News Feature | November 21, 2017

Two Months Later, Wastewater Treatment Facilities Still Grapple With Harvey Fallout

Peter Chawaga - editor

By Peter Chawaga


Even though Hurricane Harvey struck Texas over two months ago, several of Houston’s wastewater treatment plants are still working to recover from the fallout.

“Three wastewater treatment facilities in Harris County remain inoperable with more than $1 million in damages, as officials struggle to find solutions to get them back online,” reported the Houston Chronicle.

The three facilities in question are meant to serve large portions of the community. But because of damage from the storm, they currently cannot live up to their design capacities and may never return to operation.

A wastewater facility in Bear Creek Pioneers Park and one in U.S. Eco Park are expected to remain inoperable for several more weeks, maybe months, before they can go back to treating sewage and industrial discharge, per the Chronicle. Another facility, the Cedar Bayou Park Wastewater Treatment Plant, may never come back online.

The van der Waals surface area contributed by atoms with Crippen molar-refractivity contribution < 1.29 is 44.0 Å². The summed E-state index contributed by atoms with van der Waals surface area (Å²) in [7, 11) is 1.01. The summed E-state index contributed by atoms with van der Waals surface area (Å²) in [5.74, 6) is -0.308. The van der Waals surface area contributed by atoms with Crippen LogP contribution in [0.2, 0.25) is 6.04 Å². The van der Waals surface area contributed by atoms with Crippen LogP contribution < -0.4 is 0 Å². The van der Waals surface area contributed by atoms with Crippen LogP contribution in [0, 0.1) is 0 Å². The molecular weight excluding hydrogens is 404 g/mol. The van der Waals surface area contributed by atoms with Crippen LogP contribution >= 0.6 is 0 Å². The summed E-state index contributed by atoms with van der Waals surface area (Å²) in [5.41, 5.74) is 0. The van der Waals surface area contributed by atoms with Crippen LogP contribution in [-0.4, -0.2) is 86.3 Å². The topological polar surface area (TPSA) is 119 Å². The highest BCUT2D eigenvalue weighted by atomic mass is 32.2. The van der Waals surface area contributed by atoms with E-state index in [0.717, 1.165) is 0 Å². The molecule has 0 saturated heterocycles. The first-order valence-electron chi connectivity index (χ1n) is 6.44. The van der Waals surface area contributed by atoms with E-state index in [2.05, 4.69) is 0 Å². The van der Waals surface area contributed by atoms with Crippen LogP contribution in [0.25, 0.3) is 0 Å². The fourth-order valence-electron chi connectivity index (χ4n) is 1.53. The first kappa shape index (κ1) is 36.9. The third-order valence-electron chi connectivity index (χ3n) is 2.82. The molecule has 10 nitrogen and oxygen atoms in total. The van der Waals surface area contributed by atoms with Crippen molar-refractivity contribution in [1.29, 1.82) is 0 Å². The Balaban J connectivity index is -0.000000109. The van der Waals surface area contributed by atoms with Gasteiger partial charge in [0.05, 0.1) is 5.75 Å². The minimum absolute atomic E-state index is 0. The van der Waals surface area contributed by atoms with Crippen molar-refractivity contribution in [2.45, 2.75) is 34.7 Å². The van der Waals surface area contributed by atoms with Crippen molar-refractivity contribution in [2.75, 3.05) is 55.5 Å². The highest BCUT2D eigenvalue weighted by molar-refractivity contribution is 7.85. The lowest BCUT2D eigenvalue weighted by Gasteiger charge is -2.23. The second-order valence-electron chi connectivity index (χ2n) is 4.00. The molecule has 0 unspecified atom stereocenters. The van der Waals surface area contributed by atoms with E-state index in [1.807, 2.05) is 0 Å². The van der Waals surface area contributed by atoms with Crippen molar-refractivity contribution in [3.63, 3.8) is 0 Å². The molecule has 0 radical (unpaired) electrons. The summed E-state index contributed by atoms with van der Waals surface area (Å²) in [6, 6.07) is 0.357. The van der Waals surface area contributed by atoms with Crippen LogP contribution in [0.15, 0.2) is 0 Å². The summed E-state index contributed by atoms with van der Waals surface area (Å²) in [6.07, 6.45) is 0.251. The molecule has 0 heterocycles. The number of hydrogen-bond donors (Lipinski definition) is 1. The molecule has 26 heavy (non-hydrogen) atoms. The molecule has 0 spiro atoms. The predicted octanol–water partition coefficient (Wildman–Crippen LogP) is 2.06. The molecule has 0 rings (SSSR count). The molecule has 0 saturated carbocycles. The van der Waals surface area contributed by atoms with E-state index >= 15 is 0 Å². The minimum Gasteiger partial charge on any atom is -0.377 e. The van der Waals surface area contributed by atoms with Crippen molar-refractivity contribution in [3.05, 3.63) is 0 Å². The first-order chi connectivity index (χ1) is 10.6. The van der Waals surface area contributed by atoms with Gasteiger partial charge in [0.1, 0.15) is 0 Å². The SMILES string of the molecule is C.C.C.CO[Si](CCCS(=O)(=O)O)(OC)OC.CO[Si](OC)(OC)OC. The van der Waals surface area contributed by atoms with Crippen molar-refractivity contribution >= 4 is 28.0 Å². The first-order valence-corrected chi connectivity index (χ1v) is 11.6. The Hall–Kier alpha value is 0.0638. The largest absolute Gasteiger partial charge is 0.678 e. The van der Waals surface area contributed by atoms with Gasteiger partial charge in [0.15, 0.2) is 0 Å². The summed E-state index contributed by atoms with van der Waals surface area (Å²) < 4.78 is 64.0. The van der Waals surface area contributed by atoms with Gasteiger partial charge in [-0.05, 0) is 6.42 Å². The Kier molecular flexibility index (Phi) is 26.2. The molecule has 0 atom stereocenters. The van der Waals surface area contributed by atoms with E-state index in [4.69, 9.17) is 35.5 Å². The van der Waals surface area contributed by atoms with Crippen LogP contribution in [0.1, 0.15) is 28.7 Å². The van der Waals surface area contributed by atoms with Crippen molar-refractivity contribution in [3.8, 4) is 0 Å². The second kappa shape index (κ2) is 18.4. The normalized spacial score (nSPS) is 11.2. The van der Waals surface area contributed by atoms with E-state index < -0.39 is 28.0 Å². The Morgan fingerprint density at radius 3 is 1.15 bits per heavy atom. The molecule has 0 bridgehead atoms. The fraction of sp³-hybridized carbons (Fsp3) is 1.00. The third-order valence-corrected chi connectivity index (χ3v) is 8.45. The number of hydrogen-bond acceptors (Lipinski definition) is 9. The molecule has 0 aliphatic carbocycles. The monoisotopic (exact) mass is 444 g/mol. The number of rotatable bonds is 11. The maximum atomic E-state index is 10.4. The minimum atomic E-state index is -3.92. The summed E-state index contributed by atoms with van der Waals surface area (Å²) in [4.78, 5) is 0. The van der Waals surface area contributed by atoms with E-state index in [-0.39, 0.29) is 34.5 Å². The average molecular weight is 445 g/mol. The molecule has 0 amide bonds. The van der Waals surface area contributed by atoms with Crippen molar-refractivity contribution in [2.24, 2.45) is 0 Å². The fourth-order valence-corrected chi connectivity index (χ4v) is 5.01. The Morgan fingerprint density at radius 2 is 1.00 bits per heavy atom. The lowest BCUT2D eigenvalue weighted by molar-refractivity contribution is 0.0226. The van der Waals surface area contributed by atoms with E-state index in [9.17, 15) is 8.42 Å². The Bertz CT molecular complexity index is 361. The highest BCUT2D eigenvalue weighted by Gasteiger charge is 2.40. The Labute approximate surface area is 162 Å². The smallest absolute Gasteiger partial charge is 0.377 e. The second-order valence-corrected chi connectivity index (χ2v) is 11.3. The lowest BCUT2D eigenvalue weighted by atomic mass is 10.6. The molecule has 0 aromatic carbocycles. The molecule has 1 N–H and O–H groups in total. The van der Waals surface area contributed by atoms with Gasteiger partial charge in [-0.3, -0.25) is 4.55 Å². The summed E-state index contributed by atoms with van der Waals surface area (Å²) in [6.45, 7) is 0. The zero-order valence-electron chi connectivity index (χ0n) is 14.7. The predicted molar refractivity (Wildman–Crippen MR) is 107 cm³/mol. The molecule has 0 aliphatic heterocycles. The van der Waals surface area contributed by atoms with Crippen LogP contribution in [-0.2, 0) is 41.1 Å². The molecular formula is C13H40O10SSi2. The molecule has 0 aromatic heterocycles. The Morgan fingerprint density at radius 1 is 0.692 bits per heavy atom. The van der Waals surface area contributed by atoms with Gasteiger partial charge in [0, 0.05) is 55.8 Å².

“The storm’s destruction on the wastewater facilities caused about 149 million gallons of raw sewage and industrial discharge — including about 300,000 gallons at Cedar Bayou Park — to pour into neighboring communities and waterways, leaving operating officials scrambling to find temporary solutions while they tackled the major problems,” per the Chronicle. “It’s not clear which communities were affected or which plants were responsible for the spills.”

Harvey has been a stark lesson in just how much of a threat storm surge presents to wastewater treatment facilities and how arduous the road to recovery can be for them in particular. For instance, at the Cedar Bayou Park facility, stormwater totally decimated the equipment and structure.

“The evidence of Harvey’s wrath, and the 9 feet of water that came with it, were difficult to miss,” the Chronicle reported. “A dark gray line near the top of the tanks shows where water quickly crept up the plant. The control building, which houses chlorine cylinders and a now-useless backup generator, is covered in mold and remains soggy from being nearly submerged in water.”

Though it has been months since the storm swept through, recovering from such a major disaster is an incredibly difficult task. Recovery workers have been attacked by flesh-eating bacteria, for instance.

“In October, a 31-year-old man died after being diagnosed with necrotizing fasciitis, a bacterial infection that kills soft tissue,” Business Insurance reported. “The man worked repairing homes damaged by Harvey flooding, and bacteria from debris or floodwater most likely entered his body through a wound or cut.”

To read more about how utilities deal with storm surge visit Water Online’s Stormwater Management Solutions Center.

Image credit: "Hurricane Harvey," mattbdiehl, 2017, used under an Attribution 2.0 Generic license: